suspected of latent homosexual tendencies from training as priests.
“Vatican sources said that the Pope will recommend mobilising all
the resources of modern psychology to weed out those with homo-
The Guardian explains:
The proposed move, a clear shift away from earlier church policy
of condemning homosexual acts but not homosexual orientation,
is being seen as another example of the hardline approach of the
deeply conservative new Pope, Benedict XVI.
“JeevesG” Although I wish they’d keep the updated Jeeves search engine icon,
I have no idea whether that newly-purchased enterprise needs a fresher and
more expansive image to compete with Google and Yahoo!.
On the other hand, I’m almost certain that a ban on gay priests will greatly
hurt the Church’s image and its institutional soul. It will both worsen the drastic
shortage of priests and greatly burden gay men who have been serving their
Church faithfully and are now being told they really should never have been
ordained. (It has been estimated that between 20 and 30 pecent of American
priests are gay.) Branding all persons with a homosexual preference as unsuitable
for the priesthood is both unjust and unholy. I urge you to read the Tablet
column mentioned above, which was written by a celibate, homosexual priest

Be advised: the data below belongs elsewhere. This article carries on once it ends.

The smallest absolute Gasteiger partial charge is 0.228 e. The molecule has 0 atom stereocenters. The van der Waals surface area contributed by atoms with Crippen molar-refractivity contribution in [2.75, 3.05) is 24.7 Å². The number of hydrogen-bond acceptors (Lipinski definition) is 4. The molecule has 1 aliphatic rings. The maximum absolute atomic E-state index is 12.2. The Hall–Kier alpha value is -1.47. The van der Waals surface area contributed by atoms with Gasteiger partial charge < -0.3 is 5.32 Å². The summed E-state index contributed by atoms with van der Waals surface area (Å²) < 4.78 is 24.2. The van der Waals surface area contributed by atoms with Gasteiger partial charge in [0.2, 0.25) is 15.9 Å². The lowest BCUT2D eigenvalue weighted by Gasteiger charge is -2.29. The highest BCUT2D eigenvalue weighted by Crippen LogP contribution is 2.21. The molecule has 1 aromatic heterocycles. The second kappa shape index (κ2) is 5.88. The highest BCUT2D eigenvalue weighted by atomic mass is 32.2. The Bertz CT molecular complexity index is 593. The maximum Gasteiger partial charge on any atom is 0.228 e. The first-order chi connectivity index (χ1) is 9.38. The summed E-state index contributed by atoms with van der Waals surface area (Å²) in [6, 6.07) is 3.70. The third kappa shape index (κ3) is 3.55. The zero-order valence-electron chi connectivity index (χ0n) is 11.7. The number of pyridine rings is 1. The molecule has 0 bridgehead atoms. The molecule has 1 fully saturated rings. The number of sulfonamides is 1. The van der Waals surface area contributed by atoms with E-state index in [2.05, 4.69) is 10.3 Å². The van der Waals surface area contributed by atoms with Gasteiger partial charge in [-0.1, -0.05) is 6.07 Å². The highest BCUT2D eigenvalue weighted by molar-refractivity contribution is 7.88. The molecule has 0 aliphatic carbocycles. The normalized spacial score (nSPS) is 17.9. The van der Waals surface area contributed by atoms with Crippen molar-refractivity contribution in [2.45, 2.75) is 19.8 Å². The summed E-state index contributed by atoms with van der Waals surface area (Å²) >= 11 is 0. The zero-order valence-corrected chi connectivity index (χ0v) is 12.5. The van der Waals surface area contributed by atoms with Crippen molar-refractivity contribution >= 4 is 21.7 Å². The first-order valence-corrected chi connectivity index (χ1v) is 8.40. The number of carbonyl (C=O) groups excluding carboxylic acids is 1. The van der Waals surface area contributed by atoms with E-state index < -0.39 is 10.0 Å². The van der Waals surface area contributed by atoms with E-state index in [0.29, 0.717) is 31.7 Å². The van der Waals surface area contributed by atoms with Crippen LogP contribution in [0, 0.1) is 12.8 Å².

with an active ministry in the United States.
Just as Martin Grace recently wondered whether the American Catholic “JeevesN”
Church is getting good advice from its lawyers, I have to wonder whether the
Vatican is getting good advice from the Divine Counselor, who is purportedly
the source of the Church’s “Truth.” More accurately, I wonder whether any
one in the Vatican still has the ear of the Holy Spirit and whether they really
listen to the Divine message of love and compassion.
At my Jesuit high school some forty years
ago, the principal (a male priest) ran off with the female head of
our Parent-Teacher Association. Do you think we should check
out seminarians for heterosexual tendencies? What the Church
apparently needs is a whole lot of good eunuchs.
Meanwhile, Old Jeeves might have to look elsewhere for new employment.
Don’t Ask. Don’t tell. And watch those bad thoughts!
[Tom Toles “explains” it all in this editorial cartoon (Wash. Post., Sept. 23, 2005)]
he stows his fan
behind his neck…
being born human…
sun blocked by clouds
mile after mile
a piece of birchbark
Landing on the lintel
a pigeon and its shadow
“sun blocked by clouds” The Heron’s Nest (Jan. 2002)
“mourning — ” The Heron’s Nest (Nov. 2002)
“landing on the lintel” – the haiku sequence “A Flutter of Wings” (2003)
under us —
water that roared
in the waterfall
on every step
dead cicadas —
a day’s list of things to do
home early –
your empty coathanger
in the closet
“home early” – breathmarks: haiku to read in the dark
for two whole weeks now. Would someone please tell him that
preparing for and handling a trial is not a good enough excuse —
even in California.
What can a harried airline passenger say to a TSA agent? Not “oilcanHFs”
much, according to the 6th Circuit in Rendon v. TSA. Over at
Crime & Federalism, hoping for an en banc, Mike Cernovich offers
to do all the grunt work (drafting of pleadings) for any lawyer
willing and able to handle the oral argument pro bono. Also,
check out First Amendment at the Airport? at Appellate Law &